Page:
In this fashion nine or ten problems would be solved. Thus one could explain why James, Joseph, Simon and Jude are always named in that order, as brethren of the Lord; why James and Joseph are a pair distinct from Simon and Jude; why Mary, sister of the Blessed Virgin, is called the mother of James and Joseph and not the mother of Simon and Jude; why, according to Hegesippus, Simon and not James is the son of Cleophas; why, again according to Hegesippus, Simon and Jude are of the family of David; why, according to tradition, James was of sacerdotal ancestry; why the common opinion of Catholics identifies James, son of Mary, sister of the Blessed Virgin, with James the Apostle, the son of Alpheus; why Mary of Cleophas is called in the Gospel sister of the Blessed Virgin, when she was really her sister-in-law, being the wife of St. Joseph's brother; finally, why, after the deaths of Joseph and Cleophas, the two sisters brought their families together, so that thereafter the two families seemed to be but one." (Prat, Jesus Christ, p. 136-137).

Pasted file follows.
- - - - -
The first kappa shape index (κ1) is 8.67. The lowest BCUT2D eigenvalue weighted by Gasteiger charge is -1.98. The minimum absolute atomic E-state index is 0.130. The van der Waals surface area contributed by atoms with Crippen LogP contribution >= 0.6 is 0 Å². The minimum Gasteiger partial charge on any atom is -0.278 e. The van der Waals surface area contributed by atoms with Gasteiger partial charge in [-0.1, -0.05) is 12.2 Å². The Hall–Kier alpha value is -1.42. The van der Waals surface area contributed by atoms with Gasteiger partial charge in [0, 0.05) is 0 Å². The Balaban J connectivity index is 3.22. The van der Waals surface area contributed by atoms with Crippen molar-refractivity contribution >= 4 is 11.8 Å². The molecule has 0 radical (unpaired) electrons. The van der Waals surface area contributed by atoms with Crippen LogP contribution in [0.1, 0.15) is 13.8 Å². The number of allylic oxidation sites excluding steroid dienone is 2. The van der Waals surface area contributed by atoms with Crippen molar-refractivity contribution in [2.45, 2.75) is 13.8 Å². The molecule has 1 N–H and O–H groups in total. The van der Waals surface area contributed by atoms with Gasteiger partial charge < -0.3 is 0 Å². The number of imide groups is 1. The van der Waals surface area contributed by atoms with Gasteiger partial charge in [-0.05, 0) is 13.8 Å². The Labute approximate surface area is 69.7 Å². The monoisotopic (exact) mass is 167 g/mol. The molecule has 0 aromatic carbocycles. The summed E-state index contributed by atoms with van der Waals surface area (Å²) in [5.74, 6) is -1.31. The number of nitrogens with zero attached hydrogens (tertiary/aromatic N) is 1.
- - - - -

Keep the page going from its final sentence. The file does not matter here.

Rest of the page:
We do not hear of Cleophas or Joseph (Jesus' adopted father) in the Gospels during Jesus' adult life. We can imagine that after their deaths, the two families—deprived of their protectors and heads—came together under one roof. This would further strengthen their ties: the two Marys as "sisters" and Jesus and His cousins as "brothers". Gospel and tradition kept these names without denying Mary's perpetual virginity.
Further reading and bibliographyRereading my writing above, I fear I may have omitted too much material. I do not pretend that any of the above is my original work; the original sources should be consulted for the full picture. I will mention some further reading.